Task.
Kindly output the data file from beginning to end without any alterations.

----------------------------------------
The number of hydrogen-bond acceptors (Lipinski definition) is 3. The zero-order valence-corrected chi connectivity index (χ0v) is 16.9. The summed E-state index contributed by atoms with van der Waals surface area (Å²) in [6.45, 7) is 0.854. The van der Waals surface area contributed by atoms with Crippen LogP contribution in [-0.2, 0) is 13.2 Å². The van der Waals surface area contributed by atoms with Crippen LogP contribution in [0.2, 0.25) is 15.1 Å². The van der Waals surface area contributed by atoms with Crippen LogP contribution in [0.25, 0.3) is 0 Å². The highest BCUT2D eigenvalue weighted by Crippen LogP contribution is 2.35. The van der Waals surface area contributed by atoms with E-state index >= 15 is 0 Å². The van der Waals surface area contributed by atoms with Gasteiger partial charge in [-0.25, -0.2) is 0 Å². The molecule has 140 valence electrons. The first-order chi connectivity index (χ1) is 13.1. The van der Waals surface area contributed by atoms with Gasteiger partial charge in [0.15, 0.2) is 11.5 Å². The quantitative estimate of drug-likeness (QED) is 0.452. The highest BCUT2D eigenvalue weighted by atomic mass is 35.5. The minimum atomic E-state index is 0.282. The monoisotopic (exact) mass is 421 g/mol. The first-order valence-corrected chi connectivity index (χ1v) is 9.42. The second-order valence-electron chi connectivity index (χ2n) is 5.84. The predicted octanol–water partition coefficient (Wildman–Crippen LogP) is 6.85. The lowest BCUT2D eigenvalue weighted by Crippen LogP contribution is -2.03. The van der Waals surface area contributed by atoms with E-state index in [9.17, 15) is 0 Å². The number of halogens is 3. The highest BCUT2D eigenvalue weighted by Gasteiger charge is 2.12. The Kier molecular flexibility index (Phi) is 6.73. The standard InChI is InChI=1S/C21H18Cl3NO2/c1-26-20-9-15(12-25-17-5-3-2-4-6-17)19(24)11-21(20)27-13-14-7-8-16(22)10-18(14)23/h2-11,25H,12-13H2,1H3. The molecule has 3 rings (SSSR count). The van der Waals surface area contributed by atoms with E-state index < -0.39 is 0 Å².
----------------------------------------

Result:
The number of hydrogen-bond acceptors (Lipinski definition) is 3. The zero-order valence-corrected chi connectivity index (χ0v) is 16.9. The summed E-state index contributed by atoms with van der Waals surface area (Å²) in [6.45, 7) is 0.854. The van der Waals surface area contributed by atoms with Crippen LogP contribution in [-0.2, 0) is 13.2 Å². The van der Waals surface area contributed by atoms with Crippen LogP contribution in [0.2, 0.25) is 15.1 Å². The van der Waals surface area contributed by atoms with Crippen LogP contribution in [0.25, 0.3) is 0 Å². The highest BCUT2D eigenvalue weighted by Crippen LogP contribution is 2.35. The van der Waals surface area contributed by atoms with E-state index >= 15 is 0 Å². The van der Waals surface area contributed by atoms with Gasteiger partial charge in [-0.25, -0.2) is 0 Å². The molecule has 140 valence electrons. The first-order chi connectivity index (χ1) is 13.1. The van der Waals surface area contributed by atoms with Gasteiger partial charge in [0.15, 0.2) is 11.5 Å². The quantitative estimate of drug-likeness (QED) is 0.452. The highest BCUT2D eigenvalue weighted by atomic mass is 35.5. The minimum atomic E-state index is 0.282. The monoisotopic (exact) mass is 421 g/mol. The first-order valence-corrected chi connectivity index (χ1v) is 9.42. The second-order valence-electron chi connectivity index (χ2n) is 5.84. The predicted octanol–water partition coefficient (Wildman–Crippen LogP) is 6.85. The lowest BCUT2D eigenvalue weighted by Crippen LogP contribution is -2.03. The van der Waals surface area contributed by atoms with E-state index in [9.17, 15) is 0 Å². The number of halogens is 3. The highest BCUT2D eigenvalue weighted by Gasteiger charge is 2.12. The Kier molecular flexibility index (Phi) is 6.73. The standard InChI is InChI=1S/C21H18Cl3NO2/c1-26-20-9-15(12-25-17-5-3-2-4-6-17)19(24)11-21(20)27-13-14-7-8-16(22)10-18(14)23/h2-11,25H,12-13H2,1H3. The molecule has 3 rings (SSSR count). The van der Waals surface area contributed by atoms with E-state index < -0.39 is 0 Å².